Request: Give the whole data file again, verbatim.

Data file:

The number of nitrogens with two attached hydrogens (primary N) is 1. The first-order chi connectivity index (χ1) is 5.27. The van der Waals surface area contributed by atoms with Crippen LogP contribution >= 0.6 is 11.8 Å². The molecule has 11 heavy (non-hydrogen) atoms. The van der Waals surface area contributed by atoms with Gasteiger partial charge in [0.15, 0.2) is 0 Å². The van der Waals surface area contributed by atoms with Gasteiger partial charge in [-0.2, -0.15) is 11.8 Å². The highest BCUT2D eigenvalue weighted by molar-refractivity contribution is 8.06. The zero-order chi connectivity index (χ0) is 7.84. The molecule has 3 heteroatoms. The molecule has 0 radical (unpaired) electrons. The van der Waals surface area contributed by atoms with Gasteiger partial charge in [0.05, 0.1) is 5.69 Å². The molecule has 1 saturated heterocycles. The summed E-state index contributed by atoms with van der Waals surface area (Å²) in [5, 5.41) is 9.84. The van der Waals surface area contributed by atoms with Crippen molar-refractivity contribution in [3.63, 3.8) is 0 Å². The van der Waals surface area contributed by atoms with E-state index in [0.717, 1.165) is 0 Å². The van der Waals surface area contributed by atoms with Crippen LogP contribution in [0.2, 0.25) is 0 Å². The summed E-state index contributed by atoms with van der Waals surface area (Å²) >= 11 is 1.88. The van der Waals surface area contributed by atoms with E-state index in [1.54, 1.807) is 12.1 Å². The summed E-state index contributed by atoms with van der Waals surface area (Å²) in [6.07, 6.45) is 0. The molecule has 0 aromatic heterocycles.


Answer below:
The number of nitrogens with two attached hydrogens (primary N) is 1. The first-order chi connectivity index (χ1) is 5.27. The van der Waals surface area contributed by atoms with Crippen LogP contribution >= 0.6 is 11.8 Å². The molecule has 11 heavy (non-hydrogen) atoms. The van der Waals surface area contributed by atoms with Gasteiger partial charge in [0.15, 0.2) is 0 Å². The van der Waals surface area contributed by atoms with Gasteiger partial charge in [-0.2, -0.15) is 11.8 Å². The highest BCUT2D eigenvalue weighted by molar-refractivity contribution is 8.06. The zero-order chi connectivity index (χ0) is 7.84. The molecule has 3 heteroatoms. The molecule has 0 radical (unpaired) electrons. The van der Waals surface area contributed by atoms with Gasteiger partial charge in [0.05, 0.1) is 5.69 Å². The molecule has 1 saturated heterocycles. The summed E-state index contributed by atoms with van der Waals surface area (Å²) in [5, 5.41) is 9.84. The van der Waals surface area contributed by atoms with Crippen molar-refractivity contribution in [3.63, 3.8) is 0 Å². The van der Waals surface area contributed by atoms with E-state index in [0.717, 1.165) is 0 Å². The van der Waals surface area contributed by atoms with Crippen LogP contribution in [0.2, 0.25) is 0 Å². The summed E-state index contributed by atoms with van der Waals surface area (Å²) >= 11 is 1.88. The van der Waals surface area contributed by atoms with E-state index in [1.54, 1.807) is 12.1 Å². The summed E-state index contributed by atoms with van der Waals surface area (Å²) in [6.07, 6.45) is 0. The molecule has 0 aromatic heterocycles.